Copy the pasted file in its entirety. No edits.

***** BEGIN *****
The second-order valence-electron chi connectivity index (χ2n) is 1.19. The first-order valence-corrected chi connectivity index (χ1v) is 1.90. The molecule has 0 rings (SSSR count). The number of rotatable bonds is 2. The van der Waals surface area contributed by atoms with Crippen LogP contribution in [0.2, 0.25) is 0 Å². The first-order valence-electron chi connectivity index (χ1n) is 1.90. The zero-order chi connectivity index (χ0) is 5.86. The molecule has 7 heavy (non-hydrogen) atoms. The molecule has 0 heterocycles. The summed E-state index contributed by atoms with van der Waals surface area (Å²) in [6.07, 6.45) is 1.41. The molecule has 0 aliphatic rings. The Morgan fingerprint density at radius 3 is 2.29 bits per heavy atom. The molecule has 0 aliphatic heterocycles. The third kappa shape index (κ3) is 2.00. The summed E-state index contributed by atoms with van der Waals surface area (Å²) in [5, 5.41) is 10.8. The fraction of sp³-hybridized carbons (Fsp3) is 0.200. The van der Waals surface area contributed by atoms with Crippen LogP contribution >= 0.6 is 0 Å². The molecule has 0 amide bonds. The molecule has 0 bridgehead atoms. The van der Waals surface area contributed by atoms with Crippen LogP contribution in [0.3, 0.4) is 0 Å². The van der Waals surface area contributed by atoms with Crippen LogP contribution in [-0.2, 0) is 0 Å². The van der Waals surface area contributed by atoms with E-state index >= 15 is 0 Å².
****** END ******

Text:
The second-order valence-electron chi connectivity index (χ2n) is 1.19. The first-order valence-corrected chi connectivity index (χ1v) is 1.90. The molecule has 0 rings (SSSR count). The number of rotatable bonds is 2. The van der Waals surface area contributed by atoms with Crippen LogP contribution in [0.2, 0.25) is 0 Å². The first-order valence-electron chi connectivity index (χ1n) is 1.90. The zero-order chi connectivity index (χ0) is 5.86. The molecule has 7 heavy (non-hydrogen) atoms. The molecule has 0 heterocycles. The summed E-state index contributed by atoms with van der Waals surface area (Å²) in [6.07, 6.45) is 1.41. The molecule has 0 aliphatic rings. The Morgan fingerprint density at radius 3 is 2.29 bits per heavy atom. The molecule has 0 aliphatic heterocycles. The third kappa shape index (κ3) is 2.00. The summed E-state index contributed by atoms with van der Waals surface area (Å²) in [5, 5.41) is 10.8. The fraction of sp³-hybridized carbons (Fsp3) is 0.200. The van der Waals surface area contributed by atoms with Crippen LogP contribution >= 0.6 is 0 Å². The molecule has 0 amide bonds. The molecule has 0 bridgehead atoms. The van der Waals surface area contributed by atoms with Crippen LogP contribution in [0.3, 0.4) is 0 Å². The van der Waals surface area contributed by atoms with Crippen LogP contribution in [-0.2, 0) is 0 Å². The van der Waals surface area contributed by atoms with E-state index >= 15 is 0 Å².